The girl licked the spoon and suddenly caught a glimpse of the older woman watching her. Although the older woman had pretended not to notice the scraping sounds of the spoon against the starving girl’s plate, she could not help but steal glances at the wounded girl sitting in her living room wondering what she would tell her own daughter about her new “guest” when she arrived. Realizing that hunger had stripped her of good manners, Kelechi placed the spoon back on the plate. The plate was empty and looking rather clean except for the trails of palm-oil that moving the beans around on the plate had created. Mama asked her if she wanted some more beans as a matter of fact. Shame of her circumstances had almost made her refuse another mess of beans, but her stomach spoke louder than her shame.
She did not know how long her good fortune would hold. She did not have transportation money to go back to the village to escape poverty in Lagos; it was not that she wanted to return to the village. It was not much better in her village. Her family no longer had any land on which to farm. Their survival had depended on the little she sent to them from her meager earnings and the kind generosity of extended family. Returning to the village would only create another mouth to feed and she did not want to be forced into reclaiming a child that she could not feed. She had previously sent her little boy back to the village to live with the woman who had refused to accept her as a daughter-in-law because her family was too poor not because she would have made a bad wife. She ate this second serving a lot slower. Right now she did not have the energy or the desire to explain her misfortune or to feign hope for her hopeless future to anyone. This time she savored each spoonful making sure not to leave any of the beans behind on the plate.
As if the older woman could read her mind, she had offered her a place to sleep for the time being; a place to rest her head until she could get proper help. Kelechi found herself repeating the words “Thank, ma” over and over again because there was little else she thought appropriate to say. Mama reached for the telephone once she had given the girl fresh clothes to wear and settled her down; as usual the phone was dead. Mama was used to the phone being dead. It had nothing to do with an unpaid bill; it was just the way things worked or rather didn’t work in the country. She put the phone back on its cradle and attended to her daily chores while she waited for her daughter Olufunmilayo who was sure to stop by.
Although her young neighbor had not yet told her what had caused the pitiful condition of her body, Mama had already guessed that it was related to the ruckus she had heard over the wall that divided her house from the Mission house next door. The Mission house was built relatively close to hers and she could clearly see into parts of the compound from her dining room window if she did not have her curtains drawn. She had heard the commotion in the next compound but had not bothered to pull back the blinds since whatever had her neighbors yelling and carrying on seemed to have them simultaneously roaring with laughter.
She had not cared to listen to the details of the many simultaneous conversations that had been going on next door but she could not help but overhear that it involved some theft, God’s punishment or something to that effect. She never did not much care for mobs and was not inclined to stop whatever she was doing to watch public displays of stupidity. So when she had heard peals of laughter amidst all the uproar, and since her dogs had not alerted her to an intruder, she had decided not to interfere in whatever was going on next door. In her opinion, the Mission house which had been left to lay fallow for many years since the expatriate priests who occupied it earlier had returned to their home countries was now filled with loud, inconsiderate vandals who had no sense of what it was to be neighborly.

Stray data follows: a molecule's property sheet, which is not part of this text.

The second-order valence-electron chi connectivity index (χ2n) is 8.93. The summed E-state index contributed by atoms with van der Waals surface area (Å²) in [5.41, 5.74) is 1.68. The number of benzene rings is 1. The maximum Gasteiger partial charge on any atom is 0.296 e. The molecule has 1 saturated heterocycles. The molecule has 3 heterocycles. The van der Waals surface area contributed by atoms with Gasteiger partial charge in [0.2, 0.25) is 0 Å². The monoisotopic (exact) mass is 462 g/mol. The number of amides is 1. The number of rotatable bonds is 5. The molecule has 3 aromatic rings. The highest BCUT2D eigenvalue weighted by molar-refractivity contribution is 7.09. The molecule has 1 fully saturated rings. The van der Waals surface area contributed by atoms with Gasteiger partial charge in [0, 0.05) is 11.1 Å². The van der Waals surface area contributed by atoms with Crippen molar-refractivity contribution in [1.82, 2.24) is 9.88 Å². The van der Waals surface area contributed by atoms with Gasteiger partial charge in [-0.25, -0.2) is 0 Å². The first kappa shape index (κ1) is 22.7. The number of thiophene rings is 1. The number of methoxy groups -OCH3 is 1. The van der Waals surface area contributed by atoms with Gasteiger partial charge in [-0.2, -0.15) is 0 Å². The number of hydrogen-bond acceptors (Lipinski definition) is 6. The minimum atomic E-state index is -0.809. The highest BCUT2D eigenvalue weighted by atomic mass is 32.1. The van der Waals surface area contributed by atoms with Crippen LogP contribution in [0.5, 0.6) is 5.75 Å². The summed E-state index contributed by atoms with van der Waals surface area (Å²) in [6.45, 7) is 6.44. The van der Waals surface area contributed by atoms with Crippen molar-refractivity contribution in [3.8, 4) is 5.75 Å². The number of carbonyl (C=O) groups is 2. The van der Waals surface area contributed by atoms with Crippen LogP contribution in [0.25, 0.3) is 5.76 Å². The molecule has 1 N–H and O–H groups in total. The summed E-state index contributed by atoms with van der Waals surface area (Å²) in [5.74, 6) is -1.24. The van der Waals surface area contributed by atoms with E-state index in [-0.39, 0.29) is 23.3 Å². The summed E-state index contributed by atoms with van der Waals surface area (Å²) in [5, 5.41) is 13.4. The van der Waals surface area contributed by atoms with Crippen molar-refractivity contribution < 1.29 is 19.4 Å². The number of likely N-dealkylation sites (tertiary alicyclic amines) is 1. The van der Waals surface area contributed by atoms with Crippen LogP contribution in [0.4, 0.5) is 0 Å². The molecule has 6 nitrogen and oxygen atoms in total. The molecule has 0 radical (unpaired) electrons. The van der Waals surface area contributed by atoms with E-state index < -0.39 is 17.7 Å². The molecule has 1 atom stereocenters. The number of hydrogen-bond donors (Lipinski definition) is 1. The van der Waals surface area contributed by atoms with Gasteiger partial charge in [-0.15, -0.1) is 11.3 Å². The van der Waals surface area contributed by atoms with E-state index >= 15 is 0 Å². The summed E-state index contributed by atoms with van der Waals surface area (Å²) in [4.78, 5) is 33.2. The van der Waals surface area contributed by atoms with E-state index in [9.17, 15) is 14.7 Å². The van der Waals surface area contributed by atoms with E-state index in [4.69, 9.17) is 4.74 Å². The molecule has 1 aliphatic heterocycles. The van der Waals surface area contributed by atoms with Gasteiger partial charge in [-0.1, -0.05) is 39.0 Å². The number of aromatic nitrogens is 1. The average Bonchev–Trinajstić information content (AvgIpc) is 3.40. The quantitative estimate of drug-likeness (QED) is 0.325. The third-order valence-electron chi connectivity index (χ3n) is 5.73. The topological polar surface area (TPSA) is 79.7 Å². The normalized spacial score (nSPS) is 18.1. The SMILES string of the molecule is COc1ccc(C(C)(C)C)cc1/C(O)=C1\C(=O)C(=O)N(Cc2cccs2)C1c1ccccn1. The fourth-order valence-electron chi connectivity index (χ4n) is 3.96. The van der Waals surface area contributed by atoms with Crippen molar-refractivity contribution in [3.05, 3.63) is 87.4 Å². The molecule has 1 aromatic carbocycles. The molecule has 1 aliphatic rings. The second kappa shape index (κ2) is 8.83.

Kelechi who was resting as comfortably as she could, had now fallen into a deep sleep on the sofa in Mama’s living room. Mama had covered the girl with a clean mustard yellow flat bed sheet. The girl’s body seemed to be swollen and bruised in so many areas from being hit forcefully by some blunt object. Her left thigh and hip area seemed to have swollen enormously; this area was much more swollen than the other parts. Mama was certain that there were definitely bones broken in that area. She went over to the phone again. This time the phone had a dial tone. She breathed a sigh of relief and dialed the private line of her personal doctor.
Dr. Anfani was quick to respond. She recognized the voice immediately and responded brightly. “How are you ma? I hope all is well? Your next appointment is in another fortnight. Are you missing me already?” When she noticed that Mama did not respond right away, she said, “I’m on my way.” Mama simply said, “Broken bones, major lacerations and trauma from the force of a blunt object.” Dr. Anfani called loudly to someone in the background before she hung up the phone, “Ambulance. Emergency! Mama Funlayo’s house. Hurry!” She had not waited to find out if it was Mama who had this chronicle of medical issues or if Mama was attempting to tell her about someone else.
Olufunmilayo, Mama’s only daughter arrived just as Dr. Anfani’s ambulance pulled up in front of her mother’s house. She was petrified. She had warned her mother over and over again about choosing to live a white man’s life in a black man’s country. “Mama this is Nigeria. My father is dead. Old people do not live alone. You are not a gun toting pioneer in the American west. Move in with me and my husband. It isn’t as if we can’t take care of you.” Her mother had refused. “I don’t want anyone telling me when to eat or sleep. I don’t need you children getting under my feet. I have always been my own master and I am not about to abandon that now.”